Monday, June 22, 2009

Updated: Our Heroine Likes Her Murder Mysteries the Old-Fashioned Way: Mysterious

No, really, I'm only sort of kidding about the title of this post. It's just that I finished Ruth Rendell's A Judgement in Stone the other day (sorry I didn't write about it more quickly, I had a case of the lazies) and it was very good, but also very uncomfortable for me, which says more about me and my taste than it is a criticism of the story.

Perhaps I should pipe down and explain what the deuce I am talking about. The story is this: Eunice Parchman is illiterate, and (rather) conscienceless. Very little offends her, but her one source of shame is her illiteracy, which she has spent her whole life hiding.

She gets a job as a housekeeper at the home of a posh British family, all of them rather bookish, and (of course) they discover that she can't read, and the end result is murder. She murders them. All of them.

Now, I'm not giving anything away to tell you that she murders them all, and why, because here's the first sentence of the book: Eunice Parchman killed the Coverdale family because she could not read or write. So the book is not really a mystery in the way one normally expects. What drives the novel is the narrator describing the myriad trivial decisions, coincidences, remarks, etc., that had to happen over a span of time, in just the right way, in order for these people to come together on a particular day, in a particular frame of mind, for murder to be the end result.

The Coverdales had hundreds of chances, we learn, to escape their fate. If only they had done X instead of Y on one day, or if they had said A instead of B on this other day. But they don't have our perfect hindsight, so they don't make those alternate choices, and so they die.

Here's an example from the very beginning of the story: Eunice enlists the help her friend Annie to fake a reference for Jaqueline Coverdale, her potential employer. For the reference, Eunice gives Mrs. Coverdale the phone number of a "Mrs. Chichester," with whom she says she lives as housekeeper. The number, however, is really that of a public phone at Annie's boarding house. They wait by that same phone for Mrs. Coverdale to call, and Annie picks up and pretends to be Mrs. Chichester. A few minutes after she hangs-up, Mrs. Coverdale remembers that she ought to confirm with Eunice that she now has the job. Here is what the narrator rhetorically asks her doomed heroine:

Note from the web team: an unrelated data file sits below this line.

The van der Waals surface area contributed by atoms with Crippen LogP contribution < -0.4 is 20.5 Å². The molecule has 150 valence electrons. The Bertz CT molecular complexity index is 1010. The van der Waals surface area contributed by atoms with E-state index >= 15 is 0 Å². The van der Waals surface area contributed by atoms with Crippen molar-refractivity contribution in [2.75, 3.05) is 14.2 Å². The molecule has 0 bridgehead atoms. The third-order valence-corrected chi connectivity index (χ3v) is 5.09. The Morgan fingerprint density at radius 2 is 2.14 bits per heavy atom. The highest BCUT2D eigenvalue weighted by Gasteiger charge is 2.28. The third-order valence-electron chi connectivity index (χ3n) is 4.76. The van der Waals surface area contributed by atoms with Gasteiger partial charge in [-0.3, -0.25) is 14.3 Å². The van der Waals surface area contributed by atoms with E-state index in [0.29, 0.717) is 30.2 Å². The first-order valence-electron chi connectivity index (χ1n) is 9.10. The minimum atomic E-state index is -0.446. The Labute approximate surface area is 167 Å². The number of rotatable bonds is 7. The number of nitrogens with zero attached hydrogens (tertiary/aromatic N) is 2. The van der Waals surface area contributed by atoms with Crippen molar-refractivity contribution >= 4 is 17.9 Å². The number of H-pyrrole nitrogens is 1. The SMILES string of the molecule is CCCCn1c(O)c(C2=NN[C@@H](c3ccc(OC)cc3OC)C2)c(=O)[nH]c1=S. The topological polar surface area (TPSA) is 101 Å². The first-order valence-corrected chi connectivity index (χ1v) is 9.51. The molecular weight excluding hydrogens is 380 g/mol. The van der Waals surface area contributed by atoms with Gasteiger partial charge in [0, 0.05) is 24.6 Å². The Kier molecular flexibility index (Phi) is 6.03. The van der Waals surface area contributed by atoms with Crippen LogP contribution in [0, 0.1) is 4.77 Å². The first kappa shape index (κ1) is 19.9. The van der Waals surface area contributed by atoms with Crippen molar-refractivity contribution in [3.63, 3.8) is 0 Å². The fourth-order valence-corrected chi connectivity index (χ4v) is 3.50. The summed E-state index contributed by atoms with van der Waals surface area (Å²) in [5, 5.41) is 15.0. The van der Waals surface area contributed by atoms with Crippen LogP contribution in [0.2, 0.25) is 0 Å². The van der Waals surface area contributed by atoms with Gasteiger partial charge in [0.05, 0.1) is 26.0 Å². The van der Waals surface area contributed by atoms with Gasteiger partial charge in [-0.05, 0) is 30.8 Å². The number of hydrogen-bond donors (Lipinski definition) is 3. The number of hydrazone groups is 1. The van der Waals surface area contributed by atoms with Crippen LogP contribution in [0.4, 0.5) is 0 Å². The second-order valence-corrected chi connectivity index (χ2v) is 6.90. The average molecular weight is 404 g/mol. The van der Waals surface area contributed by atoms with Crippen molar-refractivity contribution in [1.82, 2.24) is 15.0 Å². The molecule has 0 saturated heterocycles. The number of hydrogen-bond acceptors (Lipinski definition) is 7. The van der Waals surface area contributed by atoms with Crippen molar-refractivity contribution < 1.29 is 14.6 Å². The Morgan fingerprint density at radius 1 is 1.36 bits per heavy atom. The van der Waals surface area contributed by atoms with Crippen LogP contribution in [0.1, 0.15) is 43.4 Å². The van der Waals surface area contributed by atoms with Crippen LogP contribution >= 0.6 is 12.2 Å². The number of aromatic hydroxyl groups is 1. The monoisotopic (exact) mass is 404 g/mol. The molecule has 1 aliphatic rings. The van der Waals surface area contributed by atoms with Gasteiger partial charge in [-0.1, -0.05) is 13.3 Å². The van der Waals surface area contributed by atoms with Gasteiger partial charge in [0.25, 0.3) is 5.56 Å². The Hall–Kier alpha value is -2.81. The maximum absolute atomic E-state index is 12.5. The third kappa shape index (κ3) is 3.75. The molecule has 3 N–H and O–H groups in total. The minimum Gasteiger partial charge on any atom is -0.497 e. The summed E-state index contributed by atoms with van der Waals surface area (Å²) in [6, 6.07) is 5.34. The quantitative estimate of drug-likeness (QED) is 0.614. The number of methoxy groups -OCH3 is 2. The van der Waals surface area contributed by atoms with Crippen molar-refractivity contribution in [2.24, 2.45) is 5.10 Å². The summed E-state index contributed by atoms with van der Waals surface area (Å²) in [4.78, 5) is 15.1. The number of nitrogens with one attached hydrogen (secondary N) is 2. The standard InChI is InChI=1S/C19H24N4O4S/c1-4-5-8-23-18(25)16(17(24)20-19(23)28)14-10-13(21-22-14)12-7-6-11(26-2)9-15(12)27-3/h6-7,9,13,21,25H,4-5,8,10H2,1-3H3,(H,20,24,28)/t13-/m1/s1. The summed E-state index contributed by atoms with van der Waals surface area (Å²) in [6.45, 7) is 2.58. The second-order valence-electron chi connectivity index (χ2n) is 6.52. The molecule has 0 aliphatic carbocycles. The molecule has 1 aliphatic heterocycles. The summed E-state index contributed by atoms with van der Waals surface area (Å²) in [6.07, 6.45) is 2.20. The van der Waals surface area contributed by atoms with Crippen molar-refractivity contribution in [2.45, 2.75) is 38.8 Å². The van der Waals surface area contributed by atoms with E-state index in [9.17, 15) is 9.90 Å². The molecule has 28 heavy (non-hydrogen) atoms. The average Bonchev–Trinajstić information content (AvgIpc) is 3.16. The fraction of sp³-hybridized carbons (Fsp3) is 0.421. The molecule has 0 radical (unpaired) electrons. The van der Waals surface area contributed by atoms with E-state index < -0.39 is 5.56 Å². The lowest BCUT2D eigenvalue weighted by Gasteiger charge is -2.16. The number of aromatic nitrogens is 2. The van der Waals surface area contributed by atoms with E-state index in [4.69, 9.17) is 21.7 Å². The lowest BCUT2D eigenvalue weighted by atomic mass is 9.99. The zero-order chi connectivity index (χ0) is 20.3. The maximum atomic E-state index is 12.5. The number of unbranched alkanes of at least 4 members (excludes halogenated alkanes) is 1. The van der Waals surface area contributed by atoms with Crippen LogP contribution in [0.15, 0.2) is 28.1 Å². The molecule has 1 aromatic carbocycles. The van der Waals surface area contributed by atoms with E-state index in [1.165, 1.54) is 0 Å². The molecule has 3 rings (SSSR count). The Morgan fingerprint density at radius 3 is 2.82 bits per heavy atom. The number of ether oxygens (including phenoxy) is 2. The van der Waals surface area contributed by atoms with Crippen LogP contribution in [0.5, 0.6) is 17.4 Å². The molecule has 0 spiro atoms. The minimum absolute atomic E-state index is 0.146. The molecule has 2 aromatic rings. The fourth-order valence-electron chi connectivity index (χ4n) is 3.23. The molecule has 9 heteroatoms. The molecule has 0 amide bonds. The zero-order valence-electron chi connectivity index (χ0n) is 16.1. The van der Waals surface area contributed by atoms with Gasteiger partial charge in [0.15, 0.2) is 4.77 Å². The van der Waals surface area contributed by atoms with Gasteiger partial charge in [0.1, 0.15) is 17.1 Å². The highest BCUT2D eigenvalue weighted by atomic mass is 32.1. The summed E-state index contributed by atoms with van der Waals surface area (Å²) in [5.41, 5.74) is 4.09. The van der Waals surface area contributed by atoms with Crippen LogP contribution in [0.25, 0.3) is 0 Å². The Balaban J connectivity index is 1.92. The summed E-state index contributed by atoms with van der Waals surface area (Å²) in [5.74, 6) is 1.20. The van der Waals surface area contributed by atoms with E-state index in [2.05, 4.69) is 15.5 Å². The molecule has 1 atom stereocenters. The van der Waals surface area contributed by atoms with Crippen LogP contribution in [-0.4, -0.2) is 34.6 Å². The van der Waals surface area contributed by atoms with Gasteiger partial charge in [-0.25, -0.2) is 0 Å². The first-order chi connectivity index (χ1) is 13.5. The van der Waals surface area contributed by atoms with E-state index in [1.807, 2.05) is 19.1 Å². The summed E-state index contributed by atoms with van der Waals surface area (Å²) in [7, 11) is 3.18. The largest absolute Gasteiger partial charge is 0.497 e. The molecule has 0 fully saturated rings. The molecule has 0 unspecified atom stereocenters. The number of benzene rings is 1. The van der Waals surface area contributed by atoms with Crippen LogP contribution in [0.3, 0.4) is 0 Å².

Why not call back Jaqueline? Dial that number again now. A young man returning to his room next to [Annie's], setting his foot now on the last step of that flight of stairs, will lift the receiver. And when you ask for Miss Parchman he will tell you he has never heard of her. Mrs. Chichester, then? There is no Mrs. Chichester, only a Mr. Chichester, who is the landlord, in whose name the phone number is but who himself lives in Croydon. Pick up the phone now, Jaqueline...

"I think I had better confirm in writing."
Aaaauuugghh. So frustrating! That is the whole book. The narrator describing scenes such as this, wherein a different choice would have resulted in a much happier outcome for the Coverdale family.

Now, as a literature person, I find it fascinating how she has deconstructed the mystery novel and stood it on it's ear. But as a regular person, it made me ill. It just made me feel so very ill every time one of these critical moments was described. I kept thinking, "if only I could just warn the Coverdales..." And of course, to recognize that every tragedy is made of just such missteps, that are only seen as missteps when one is looking backwards, after the tragedy has already occurred. Perhaps I myself am now in the middle of just such a series of events, that are drawing me inexorably forward to some sort of dreadful end, but I just can't see it because the intermediary steps seem trivial and harmless...

Right ho, then. Moving on to something much more cheerful. D'you see what I mean about the book now?

I obviously need a palate cleanser, so I am both watching the BBC version of Tinker, Tailor, Soldier, Spy via Netflix, and reading The Sparrow, a science fiction novel about Jesuits. I don't know which I will discuss here first.

Update: A French director has turned this into a movie called La cérémonie. Netflix has it. Am I crazy for being curious to see it? I'm going to add it to my queue, but I'm not sure if it's a good idea...

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